D. V. Norren, J. J. Vos, “Spectral transmission of the human ocular media,” Vision Res. 14, 1237–1244 (1974).
[Crossref] [PubMed]

Ward, B.

M. J. Mayer, B. Ward, R. Klein, J. B. Talcott, R. F. Dougherty, A. Glucs, “Flicker sensitivity and fundus appearance in pre-exudative age-related maculopathy,” Invest. Ophthalmol. Vis. Sci. 35, 1138–1149 (1994).
[PubMed]

M. J. Mayer, S. J. Spiegler, B. Ward, A. Glucs, C. B. Y. Kim, “Foveal flicker sensitivity discriminates ARM-risk from healthy eyes,” Invest. Ophthalmol. Vis. Sci. 33, 133–139 (1992).

M. J. Mayer, S. J. Spiegler, B. Ward, A. Glucs, C. B. Y. Kim, “Mid-frequency loss of foveal flicker sensitivity in early stages of age-related maculopathy,” Invest. Ophthalmol. Vis. Sci. 33, 126–132 (1992).

M. J. Mayer, S. J. Spiegler, B. Ward, A. Glucs, C. B. Y. Kim, “Preliminary evaluation of flicker sensitivity as a predictive test for exudative age-related maculopathy,” Invest. Ophthalmol. Vis. Sci. 33, 140–145 (1992).

Weale, R. A.

R. A. Weale, The Aging Eye (Lewis, London, 1963).

Wesemann, W.

Wright, C. E.

C. E. Wright, N. Drasdo, “The influence of age on the spatial and temporal contrast sensitivity function,” Doc. Ophthalmol. 59, 385–395 (1985).
[Crossref] [PubMed]

Appl. Opt. (1)

Arch. Ophthalmol. (2)

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Other (5)

We used parameters that derived the digital impulse-response function in 10-ms steps. However, we reasoned that there may be substantial distortion of the peak-time parameters with such coarse sampling, especially for the first and second lobes. To account for the coarse sampling, we redetermined peak-time parameters for the first and second lobes with an algorithm that calculated the intersection point of the straight lines delineating the rising and falling segments of each of the lobes. (We assumed that the lobes of the impulse-response function are symmetric about the peak-time values.) The abscissa value at which the lines intersected was accepted as the recalculated peak-time parameter.

R. A. Weale, The Aging Eye (Lewis, London, 1963).

The nondominant eye was used for testing only if it was determined to be the better eye on preliminary screening for acuity.

The criteria that we used when deleting data from testing runs were as follows: (1) if the number of trials per test frequency was >30 and (2) if the threshold difference between runs (in decilogs) was ≥5. The use of these criteria resulted in the deletion of 27 out of 1958 (1.38%) threshold estimates, 16 from the first run of testing and 11 from the second run. The use of the first criterion alone resulted in the deletion of 7 out of 1958 (0.36%) threshold estimates for 45 and 50 Hz. There was no differential elimination as a function of either flicker rate or age.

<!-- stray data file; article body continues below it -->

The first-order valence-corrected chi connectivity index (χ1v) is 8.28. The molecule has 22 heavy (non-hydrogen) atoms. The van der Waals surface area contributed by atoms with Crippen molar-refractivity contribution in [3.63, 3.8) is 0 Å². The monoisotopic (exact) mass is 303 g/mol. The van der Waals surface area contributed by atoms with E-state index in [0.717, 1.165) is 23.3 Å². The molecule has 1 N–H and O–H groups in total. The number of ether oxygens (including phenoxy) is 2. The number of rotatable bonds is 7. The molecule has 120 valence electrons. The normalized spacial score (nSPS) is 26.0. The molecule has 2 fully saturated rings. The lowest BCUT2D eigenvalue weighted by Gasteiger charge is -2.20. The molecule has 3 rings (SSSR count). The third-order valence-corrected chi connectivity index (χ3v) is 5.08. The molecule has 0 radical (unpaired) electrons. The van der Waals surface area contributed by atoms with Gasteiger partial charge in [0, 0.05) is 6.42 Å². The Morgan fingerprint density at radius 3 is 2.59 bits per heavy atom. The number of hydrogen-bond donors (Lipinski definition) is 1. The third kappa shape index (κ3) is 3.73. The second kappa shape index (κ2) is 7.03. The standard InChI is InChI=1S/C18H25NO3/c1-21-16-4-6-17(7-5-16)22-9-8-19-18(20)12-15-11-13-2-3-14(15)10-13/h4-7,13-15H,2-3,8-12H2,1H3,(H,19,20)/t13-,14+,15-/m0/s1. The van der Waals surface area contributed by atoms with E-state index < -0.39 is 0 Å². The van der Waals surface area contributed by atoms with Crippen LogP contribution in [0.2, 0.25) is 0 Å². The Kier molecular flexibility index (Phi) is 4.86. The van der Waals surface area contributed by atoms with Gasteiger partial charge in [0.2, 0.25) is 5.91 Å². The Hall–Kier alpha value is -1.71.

Refer to Ref. 19 for details. We used parameters that derived the impulse-response function in 10-ms steps. Sensitivity at 0.5 Hz was set to 10%, and the CSF was fitted with a linear interpolation to the measured 2.5-Hz sensitivity. At the high-frequency end, 12 points from 50.1 to 51.2 Hz were extrapolated from the measured sensitivities at 45 and 50 Hz. A simplex algorithm fitted the rest of the curve.

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Figures (7)

Fig. 1
Fig. 1

Average temporal contrast-sensitivity functions for the Y–N and 2IFC testing paradigms. Error bars represent ±1 standard error of the mean.

Fig. 2
Fig. 2

Scatter plot relating contrast sensitivity (in decilogs) to retinal illuminance (in trolands) with its best-fitting second-order polynomial function. The ±1-SD limits of the fit are represented by the dashed curves.

Fig. 3
Fig. 3

Scatter plot relating pupil area (in square millimeters) to age (in years) for all observers. The best-fitting linear regression for the data also is plotted; its equation is shown in the upper-right corner.

Fig. 4
Fig. 4

Mean actual (squares, solid curves) and mean predicted (circles, dashed curves) temporal contrast-sensitivity functions for each age group. Predicted contrast-sensitivity values were derived from retinal-illuminance-matched younger observers. Error bars represent ±1 standard error of the mean. Bold curves depict data for temporal frequencies with contrast sensitivities greater than 5.0 decilogs (which corresponds to a contrast modulation of ≤ 0.32); nonbold curves depict data for higher temporal frequencies with contrast sensitivities less than 5.0 decilogs.

Fig. 5
Fig. 5

Relative contrast sensitivity as a function of temporal frequency for the six age groups. Predicted contrast-sensitivity values were derived from retinal-illuminance-matched younger observers, whose data are represented by the horizontal line at 0.0-decilog relative sensitivity. Error bars represent ±1 standard error of the mean.

Fig. 6
Fig. 6

Relative contrast sensitivity as a function of age group for each of the tested temporal frequencies. Predicted contrast-sensitivity values were derived from retinal-illuminance-matched younger observers, whose data are represented by the horizontal line at 0.0-decilog relative sensitivity: a, lower frequencies, b, higher frequencies.

Fig. 7
Fig. 7

Mean actual and mean predicted temporal impulse-response functions for each age group, derived from the contrast-sensitivity curves in Fig. 4.

Tables (3)

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Table 1 Age and Gender Composition of Each of the Six Age Groups

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Table 2 Rate of Relative-Contrast-Sensitivity Change (Slope)a as a Function of Age Decade for Each Temporal Frequency

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Table 3 MANOVA’s for Age-Group Comparisons of Impulse-Response Functions